2. I will continue to post 'Set lists' of readings that I do. It's odd I haven't done this before (or maintained it consistently; I have found some earlier accounts). After all, I do make sure that every reading is different - and I put in as much energy for a small, amateur or a non-paying audience as I do for a large, knowing or paying one.

3. I will continue my practice of deleting out of date announcements of readings etc. Some are converted into set lists and re-blogged. (If you can have 're-tweet', and we know the person who first used that word, why can't you have 're-blogged'?)

4. I will post any more de-selected pieces from my selected poems History or Sleep. Or other works for that matter. There might not be any, of course. Here you can access one that carries links to all the others (to date).

5. I will post any more rough materials that emerge out of The Meaning of Form project. The book is now called The Meaning of Form in Contemporary Innovative Poetry. And scheduled for delivery in October 2015. Again, there might not be many (though one deleted passage is scheduled for early April, and another fascinating but clumsy account of how Allen Fisher used a crumpled collage of a book about Crewe as the commentary to the first Proposal is smuggled into the already existing, and much read, post on that book. That's here). I will of course announce the publication of the book, if I or it, gets there (I never count those chickens.)

6. I will do a lot of internal linking of posts (old and new), and not be afraid to update a past post, which is why you will find a post from 2006 offering a link to a later post in 2015. This practice of internal linkage was the only thing I learnt from a student's essay on 'how to keep a literary blog' (oh, that - and the suggestion that readers of blogs like lists like this list!). But then possibly it was also the working method of the network of Twentieth Century Blues, with its strands, lists and linkages.

7. I will announce all my publications, of course. 2015 looks like being a bumper year for book or pamphlet publication, as it happens. Liverpool Hugs and Kisses, Fandango Loops - both already out and announced here and here, Words Out of Time from KFS, The Drop from Oystercatcher, Unfinish from Veer, History or Sleep: Selected Poems from Shearsman....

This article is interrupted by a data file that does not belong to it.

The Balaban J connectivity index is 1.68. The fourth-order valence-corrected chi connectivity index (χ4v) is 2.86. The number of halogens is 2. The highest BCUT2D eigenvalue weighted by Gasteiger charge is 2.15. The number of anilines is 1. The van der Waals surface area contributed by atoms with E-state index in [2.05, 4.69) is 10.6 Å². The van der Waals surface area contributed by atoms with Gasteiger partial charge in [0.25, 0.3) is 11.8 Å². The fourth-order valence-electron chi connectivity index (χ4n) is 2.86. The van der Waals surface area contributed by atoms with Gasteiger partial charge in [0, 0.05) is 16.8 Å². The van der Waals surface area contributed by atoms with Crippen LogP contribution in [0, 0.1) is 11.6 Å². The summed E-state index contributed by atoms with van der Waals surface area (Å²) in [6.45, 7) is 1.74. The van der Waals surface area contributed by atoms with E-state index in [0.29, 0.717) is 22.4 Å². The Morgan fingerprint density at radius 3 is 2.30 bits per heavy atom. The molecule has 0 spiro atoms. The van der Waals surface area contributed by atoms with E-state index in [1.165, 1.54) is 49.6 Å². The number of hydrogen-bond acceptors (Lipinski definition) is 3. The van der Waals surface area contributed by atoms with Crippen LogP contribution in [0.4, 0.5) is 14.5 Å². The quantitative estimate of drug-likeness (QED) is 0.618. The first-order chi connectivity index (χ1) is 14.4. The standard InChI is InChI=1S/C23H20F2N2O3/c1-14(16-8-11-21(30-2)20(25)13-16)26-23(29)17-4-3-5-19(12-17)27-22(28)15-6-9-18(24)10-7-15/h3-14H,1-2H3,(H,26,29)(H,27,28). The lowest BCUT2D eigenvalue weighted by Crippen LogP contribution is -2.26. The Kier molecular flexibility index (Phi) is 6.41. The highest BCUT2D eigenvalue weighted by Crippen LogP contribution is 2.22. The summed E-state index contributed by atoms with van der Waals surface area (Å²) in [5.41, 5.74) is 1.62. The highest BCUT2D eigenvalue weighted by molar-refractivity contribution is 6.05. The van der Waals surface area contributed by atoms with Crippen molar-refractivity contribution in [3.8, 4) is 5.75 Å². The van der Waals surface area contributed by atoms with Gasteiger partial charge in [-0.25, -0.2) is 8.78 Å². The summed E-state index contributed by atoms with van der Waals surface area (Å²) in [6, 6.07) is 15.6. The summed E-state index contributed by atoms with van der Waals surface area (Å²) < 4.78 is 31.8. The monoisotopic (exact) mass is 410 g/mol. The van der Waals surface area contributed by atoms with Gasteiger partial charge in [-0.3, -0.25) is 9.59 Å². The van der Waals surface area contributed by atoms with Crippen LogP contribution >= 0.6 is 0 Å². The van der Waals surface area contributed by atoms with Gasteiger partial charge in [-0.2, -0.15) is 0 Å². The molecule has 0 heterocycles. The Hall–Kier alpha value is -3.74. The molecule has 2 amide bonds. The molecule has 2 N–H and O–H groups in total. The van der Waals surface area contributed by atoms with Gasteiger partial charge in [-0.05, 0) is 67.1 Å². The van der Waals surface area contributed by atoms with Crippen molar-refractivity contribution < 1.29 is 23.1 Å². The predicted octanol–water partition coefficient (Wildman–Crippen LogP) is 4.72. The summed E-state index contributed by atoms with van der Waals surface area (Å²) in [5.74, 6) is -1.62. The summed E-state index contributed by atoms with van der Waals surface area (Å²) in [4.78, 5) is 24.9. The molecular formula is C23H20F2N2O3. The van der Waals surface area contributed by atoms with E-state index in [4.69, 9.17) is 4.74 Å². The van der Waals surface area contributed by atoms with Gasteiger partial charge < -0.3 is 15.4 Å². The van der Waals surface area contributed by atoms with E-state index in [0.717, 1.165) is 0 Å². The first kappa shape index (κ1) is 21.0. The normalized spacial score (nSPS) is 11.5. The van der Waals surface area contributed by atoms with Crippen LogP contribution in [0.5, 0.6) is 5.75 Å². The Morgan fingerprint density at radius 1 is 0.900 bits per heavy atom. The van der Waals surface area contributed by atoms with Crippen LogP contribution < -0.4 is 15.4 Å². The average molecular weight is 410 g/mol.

8. I will possibly post some more critical materials that have slipped out of view.

9. I will start to track the progress of my ongoing collaborative project the European Union of Imaginary Authors, and the coming into being of my solo fictional poet Sophie Poppmeier. (Volumes two and three of the Fictional Poems Project, it occurs to me now, with A Translated Man as the first. See here too.) The Poppmeier posts are coming soon, and already written and scheduled for 13th/20th/27th March 2015.

10. I will try not to schedule posts months in advance (like that last one) although it has been useful for the form work as I churned it out, for the 25 Poets who needed to be one a week, and for the EUOIA posts (upcoming but written a while back). Indeed, these 'Ten Years of Pages' posts were started months ago, but - then - that's also why they are so detailed, as I've added to them over time. (So there is a place for scheduling, but it detracts from pure blogness - I want that word too.) I'm going to break this one. I'm wondering about celebrating a particular birthday with x important poems drawn from a list, leading up to or trailing away from that date. I don't know whether I will actually do that.

Saturday, February 21, 2015

Ten Years of Pages: Ten Posts Nothing - Or Little - to do with Poetry

There actually is very little that has nothing to do at all with poetry on Pages. It is a poet's blog, after all, so even the less obvious posts might be tangentally linked to poetry. But here, in order of posting, are the least relevant to the stated themes.

1. Django Reinhardt's Guitar: talismanic object.

 2. Tony Parsons: a friend celebrated

3. The Blind Lemons: Tony Parsons' band celebrated (there is another post which has a photo of me reading 'Smokestack Lightning' along to the band. They had used the text in performance, but this is the only time I read it myself, the band softening to allow my voice to be heard). Tony and I used to play the blues together as Little Albert Fly.

4. This is probably the first post where the blog is talking about itself, in this case its archiving by the British Library. I have put in a recent link to that. (Something I am doing a lot is augmenting earlier posts with new images and fresh links.)

 5. Frank Sinatra, a great clip of Frankie and Jobim. Or it was. The Estate snatches video off of YouTube quicker than you can say ‘FBI Tribunal!’ so it isn't there now. Go onto YouTube, type in Frank Sinatra and see what's up there for the next few days. Any way for now, try one of these. They seem to be identical adverts so may survive the purging for a while.